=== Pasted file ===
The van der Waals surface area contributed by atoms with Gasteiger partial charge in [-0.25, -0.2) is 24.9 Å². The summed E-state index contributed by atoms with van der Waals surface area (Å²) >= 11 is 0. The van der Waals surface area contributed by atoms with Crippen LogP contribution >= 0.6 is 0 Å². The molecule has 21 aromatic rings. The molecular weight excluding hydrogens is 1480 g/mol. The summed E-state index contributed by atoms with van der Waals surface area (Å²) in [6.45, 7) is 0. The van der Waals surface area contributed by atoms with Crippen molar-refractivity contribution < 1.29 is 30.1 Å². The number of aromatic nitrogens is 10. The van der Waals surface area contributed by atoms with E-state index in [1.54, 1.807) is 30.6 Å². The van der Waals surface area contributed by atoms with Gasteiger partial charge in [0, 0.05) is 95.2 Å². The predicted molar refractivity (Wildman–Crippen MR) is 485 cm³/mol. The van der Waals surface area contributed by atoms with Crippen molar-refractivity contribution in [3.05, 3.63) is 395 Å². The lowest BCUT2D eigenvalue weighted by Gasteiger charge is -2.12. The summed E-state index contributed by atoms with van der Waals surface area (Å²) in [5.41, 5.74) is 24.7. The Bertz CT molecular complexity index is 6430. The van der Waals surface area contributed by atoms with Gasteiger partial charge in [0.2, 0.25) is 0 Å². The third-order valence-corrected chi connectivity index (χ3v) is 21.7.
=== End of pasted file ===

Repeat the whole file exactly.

The van der Waals surface area contributed by atoms with Gasteiger partial charge in [-0.25, -0.2) is 24.9 Å². The summed E-state index contributed by atoms with van der Waals surface area (Å²) >= 11 is 0. The van der Waals surface area contributed by atoms with Crippen LogP contribution >= 0.6 is 0 Å². The molecule has 21 aromatic rings. The molecular weight excluding hydrogens is 1480 g/mol. The summed E-state index contributed by atoms with van der Waals surface area (Å²) in [6.45, 7) is 0. The van der Waals surface area contributed by atoms with Crippen molar-refractivity contribution < 1.29 is 30.1 Å². The number of aromatic nitrogens is 10. The van der Waals surface area contributed by atoms with E-state index in [1.54, 1.807) is 30.6 Å². The van der Waals surface area contributed by atoms with Gasteiger partial charge in [0, 0.05) is 95.2 Å². The predicted molar refractivity (Wildman–Crippen MR) is 485 cm³/mol. The van der Waals surface area contributed by atoms with Crippen molar-refractivity contribution in [3.05, 3.63) is 395 Å². The lowest BCUT2D eigenvalue weighted by Gasteiger charge is -2.12. The summed E-state index contributed by atoms with van der Waals surface area (Å²) in [5.41, 5.74) is 24.7. The Bertz CT molecular complexity index is 6430. The van der Waals surface area contributed by atoms with Gasteiger partial charge in [0.2, 0.25) is 0 Å². The third-order valence-corrected chi connectivity index (χ3v) is 21.7.